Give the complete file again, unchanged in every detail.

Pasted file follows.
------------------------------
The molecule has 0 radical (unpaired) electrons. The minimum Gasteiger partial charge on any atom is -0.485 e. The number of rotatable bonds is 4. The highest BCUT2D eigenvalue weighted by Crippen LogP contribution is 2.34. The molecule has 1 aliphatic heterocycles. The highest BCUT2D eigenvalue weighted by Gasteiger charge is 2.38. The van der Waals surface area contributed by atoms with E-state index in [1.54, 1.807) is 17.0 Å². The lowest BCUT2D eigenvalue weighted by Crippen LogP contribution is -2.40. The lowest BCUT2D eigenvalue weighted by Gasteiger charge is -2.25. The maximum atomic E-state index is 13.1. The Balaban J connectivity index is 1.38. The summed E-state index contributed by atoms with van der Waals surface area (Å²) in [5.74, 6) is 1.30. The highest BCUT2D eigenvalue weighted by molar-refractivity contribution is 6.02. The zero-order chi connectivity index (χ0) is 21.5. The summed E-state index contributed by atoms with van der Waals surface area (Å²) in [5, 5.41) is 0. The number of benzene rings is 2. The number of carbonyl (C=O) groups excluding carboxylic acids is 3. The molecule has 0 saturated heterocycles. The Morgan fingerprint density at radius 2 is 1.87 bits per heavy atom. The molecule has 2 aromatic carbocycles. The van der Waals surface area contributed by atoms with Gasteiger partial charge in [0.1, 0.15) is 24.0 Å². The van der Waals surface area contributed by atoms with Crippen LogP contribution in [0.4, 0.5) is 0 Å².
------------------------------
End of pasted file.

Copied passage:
The molecule has 0 radical (unpaired) electrons. The minimum Gasteiger partial charge on any atom is -0.485 e. The number of rotatable bonds is 4. The highest BCUT2D eigenvalue weighted by Crippen LogP contribution is 2.34. The molecule has 1 aliphatic heterocycles. The highest BCUT2D eigenvalue weighted by Gasteiger charge is 2.38. The van der Waals surface area contributed by atoms with E-state index in [1.54, 1.807) is 17.0 Å². The lowest BCUT2D eigenvalue weighted by Crippen LogP contribution is -2.40. The lowest BCUT2D eigenvalue weighted by Gasteiger charge is -2.25. The maximum atomic E-state index is 13.1. The Balaban J connectivity index is 1.38. The summed E-state index contributed by atoms with van der Waals surface area (Å²) in [5.74, 6) is 1.30. The highest BCUT2D eigenvalue weighted by molar-refractivity contribution is 6.02. The zero-order chi connectivity index (χ0) is 21.5. The summed E-state index contributed by atoms with van der Waals surface area (Å²) in [5, 5.41) is 0. The number of benzene rings is 2. The number of carbonyl (C=O) groups excluding carboxylic acids is 3. The molecule has 0 saturated heterocycles. The Morgan fingerprint density at radius 2 is 1.87 bits per heavy atom. The molecule has 2 aromatic carbocycles. The van der Waals surface area contributed by atoms with Gasteiger partial charge in [0.1, 0.15) is 24.0 Å². The van der Waals surface area contributed by atoms with Crippen LogP contribution in [0.4, 0.5) is 0 Å².